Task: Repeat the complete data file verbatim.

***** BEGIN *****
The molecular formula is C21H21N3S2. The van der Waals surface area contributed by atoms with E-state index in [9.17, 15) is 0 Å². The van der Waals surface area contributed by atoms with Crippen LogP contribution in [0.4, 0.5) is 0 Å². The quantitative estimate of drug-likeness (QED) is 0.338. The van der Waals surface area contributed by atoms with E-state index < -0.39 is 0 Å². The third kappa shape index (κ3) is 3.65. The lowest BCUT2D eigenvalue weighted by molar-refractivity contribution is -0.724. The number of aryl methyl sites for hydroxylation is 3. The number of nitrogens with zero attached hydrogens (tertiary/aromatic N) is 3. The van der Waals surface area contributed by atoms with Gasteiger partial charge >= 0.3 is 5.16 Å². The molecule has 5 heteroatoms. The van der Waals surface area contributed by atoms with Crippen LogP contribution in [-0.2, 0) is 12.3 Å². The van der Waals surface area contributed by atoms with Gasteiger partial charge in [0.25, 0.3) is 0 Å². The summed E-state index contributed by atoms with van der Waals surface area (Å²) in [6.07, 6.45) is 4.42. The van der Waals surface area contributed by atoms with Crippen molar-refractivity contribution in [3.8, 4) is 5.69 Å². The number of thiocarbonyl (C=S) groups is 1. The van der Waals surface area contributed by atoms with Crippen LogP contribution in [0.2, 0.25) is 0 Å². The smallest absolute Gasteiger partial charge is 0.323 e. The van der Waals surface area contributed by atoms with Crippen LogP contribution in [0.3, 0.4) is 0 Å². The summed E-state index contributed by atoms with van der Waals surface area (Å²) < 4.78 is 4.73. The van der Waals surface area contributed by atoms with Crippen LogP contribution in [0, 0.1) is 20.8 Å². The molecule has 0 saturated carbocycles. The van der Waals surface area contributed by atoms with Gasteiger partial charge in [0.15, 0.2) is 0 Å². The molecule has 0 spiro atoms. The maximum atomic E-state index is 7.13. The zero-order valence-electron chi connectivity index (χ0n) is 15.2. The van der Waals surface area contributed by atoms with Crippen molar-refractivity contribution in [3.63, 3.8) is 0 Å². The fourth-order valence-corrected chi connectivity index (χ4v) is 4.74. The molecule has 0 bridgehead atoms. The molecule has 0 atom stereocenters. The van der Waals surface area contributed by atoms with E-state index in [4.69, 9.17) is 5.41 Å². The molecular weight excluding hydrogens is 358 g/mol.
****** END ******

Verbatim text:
The molecular formula is C21H21N3S2. The van der Waals surface area contributed by atoms with E-state index in [9.17, 15) is 0 Å². The van der Waals surface area contributed by atoms with Crippen LogP contribution in [0.4, 0.5) is 0 Å². The quantitative estimate of drug-likeness (QED) is 0.338. The van der Waals surface area contributed by atoms with E-state index < -0.39 is 0 Å². The third kappa shape index (κ3) is 3.65. The lowest BCUT2D eigenvalue weighted by molar-refractivity contribution is -0.724. The number of aryl methyl sites for hydroxylation is 3. The number of nitrogens with zero attached hydrogens (tertiary/aromatic N) is 3. The van der Waals surface area contributed by atoms with Gasteiger partial charge >= 0.3 is 5.16 Å². The molecule has 5 heteroatoms. The van der Waals surface area contributed by atoms with Crippen LogP contribution in [-0.2, 0) is 12.3 Å². The van der Waals surface area contributed by atoms with Gasteiger partial charge in [0.25, 0.3) is 0 Å². The summed E-state index contributed by atoms with van der Waals surface area (Å²) in [6.07, 6.45) is 4.42. The van der Waals surface area contributed by atoms with Crippen molar-refractivity contribution in [3.8, 4) is 5.69 Å². The number of thiocarbonyl (C=S) groups is 1. The van der Waals surface area contributed by atoms with Crippen LogP contribution in [0.2, 0.25) is 0 Å². The smallest absolute Gasteiger partial charge is 0.323 e. The van der Waals surface area contributed by atoms with Crippen LogP contribution in [0.3, 0.4) is 0 Å². The summed E-state index contributed by atoms with van der Waals surface area (Å²) < 4.78 is 4.73. The van der Waals surface area contributed by atoms with Crippen LogP contribution in [0, 0.1) is 20.8 Å². The molecule has 0 saturated carbocycles. The van der Waals surface area contributed by atoms with Gasteiger partial charge in [0.15, 0.2) is 0 Å². The molecule has 0 spiro atoms. The maximum atomic E-state index is 7.13. The zero-order valence-electron chi connectivity index (χ0n) is 15.2. The van der Waals surface area contributed by atoms with Crippen molar-refractivity contribution in [3.63, 3.8) is 0 Å². The fourth-order valence-corrected chi connectivity index (χ4v) is 4.74. The molecule has 0 bridgehead atoms. The molecule has 0 atom stereocenters. The van der Waals surface area contributed by atoms with E-state index in [4.69, 9.17) is 5.41 Å². The molecular weight excluding hydrogens is 358 g/mol.